July 22, 2014
Chris Dwyer, an associate professor in electrical and computer engineering, has been named one of ten new National Security Science and Engineering Fellows by the U.S. Department of Defense. The fellowship will award up to $3 million in research support for up to five years.
The field of computer engineering has long been dominated by top-down manufacturing processes where semiconductors—most notably silicon—are deposited and etched away into the patterns needed for logic gates and circuits. These processes, however, are nearing the end of their ability to be improved on; transistors can’t get much smaller due to physical limits and performance is stalling as well.
Some companies are looking to replace silicon with better semiconductors, which would bump up performance in the short term. The future of building computers, however, lies with a bottom-up approach.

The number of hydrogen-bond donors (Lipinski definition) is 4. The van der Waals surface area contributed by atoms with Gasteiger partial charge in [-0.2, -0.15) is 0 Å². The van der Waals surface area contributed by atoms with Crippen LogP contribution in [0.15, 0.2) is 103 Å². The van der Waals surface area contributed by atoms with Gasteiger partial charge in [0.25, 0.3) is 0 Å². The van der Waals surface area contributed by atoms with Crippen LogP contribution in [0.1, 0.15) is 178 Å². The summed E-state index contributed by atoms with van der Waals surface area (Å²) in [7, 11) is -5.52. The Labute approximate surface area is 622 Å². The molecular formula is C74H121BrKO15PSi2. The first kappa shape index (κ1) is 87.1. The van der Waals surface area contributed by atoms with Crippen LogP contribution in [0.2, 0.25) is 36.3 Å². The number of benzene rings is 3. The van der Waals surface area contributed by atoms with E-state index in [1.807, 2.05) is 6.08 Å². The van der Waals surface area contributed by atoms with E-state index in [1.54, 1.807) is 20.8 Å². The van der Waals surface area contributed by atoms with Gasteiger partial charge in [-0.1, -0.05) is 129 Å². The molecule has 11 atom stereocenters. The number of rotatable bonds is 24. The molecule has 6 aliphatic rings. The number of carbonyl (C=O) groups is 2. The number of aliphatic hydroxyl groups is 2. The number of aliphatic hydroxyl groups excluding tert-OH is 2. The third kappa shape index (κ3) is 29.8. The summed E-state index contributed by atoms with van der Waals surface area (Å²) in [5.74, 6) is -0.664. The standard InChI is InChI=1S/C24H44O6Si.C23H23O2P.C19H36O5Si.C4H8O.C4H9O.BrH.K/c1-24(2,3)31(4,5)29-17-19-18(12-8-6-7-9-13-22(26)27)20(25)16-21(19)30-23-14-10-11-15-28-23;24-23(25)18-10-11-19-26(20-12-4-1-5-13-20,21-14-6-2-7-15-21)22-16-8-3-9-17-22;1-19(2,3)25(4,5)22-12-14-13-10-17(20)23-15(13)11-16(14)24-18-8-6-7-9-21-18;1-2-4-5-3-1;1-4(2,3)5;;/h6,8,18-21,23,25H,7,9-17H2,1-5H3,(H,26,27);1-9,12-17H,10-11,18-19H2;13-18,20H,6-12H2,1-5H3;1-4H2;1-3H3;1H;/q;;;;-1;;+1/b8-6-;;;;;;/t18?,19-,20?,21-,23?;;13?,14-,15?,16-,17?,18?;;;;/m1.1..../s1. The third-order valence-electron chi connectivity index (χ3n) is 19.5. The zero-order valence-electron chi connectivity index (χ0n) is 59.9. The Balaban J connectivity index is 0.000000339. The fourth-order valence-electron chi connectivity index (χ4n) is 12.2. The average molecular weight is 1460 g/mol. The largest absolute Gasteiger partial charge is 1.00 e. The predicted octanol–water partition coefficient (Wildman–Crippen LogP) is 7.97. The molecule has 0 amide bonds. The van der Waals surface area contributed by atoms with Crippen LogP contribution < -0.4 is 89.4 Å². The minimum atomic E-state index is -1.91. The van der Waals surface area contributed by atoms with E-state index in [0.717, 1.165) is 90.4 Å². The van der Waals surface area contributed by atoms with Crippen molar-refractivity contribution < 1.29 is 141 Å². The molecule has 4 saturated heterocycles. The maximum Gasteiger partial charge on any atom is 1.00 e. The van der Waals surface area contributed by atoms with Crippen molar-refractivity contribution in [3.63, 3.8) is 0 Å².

Dwyer’s research team is using synthetic DNA to fold complex nanostructures to use as scaffolding for chemical patterns they want to create. This approach allows them to assemble vast quantities simultaneously—a must for any technology to eventually become commercially viable. By creating patterns of fluorescent molecules on this self-assembled scaffolding, Dwyer hopes to control the flow of energy and create the structures needed for computing processes.
“We’re trying to make better computer hardware at the molecular scale and embed logic circuits into systems the size of a virus,” said Dwyer. “The applications this could be used for are very open-ended, but I could see it embedded into a drug delivery system or a nanoparticle that monitors its environment for chemical or biological agents.”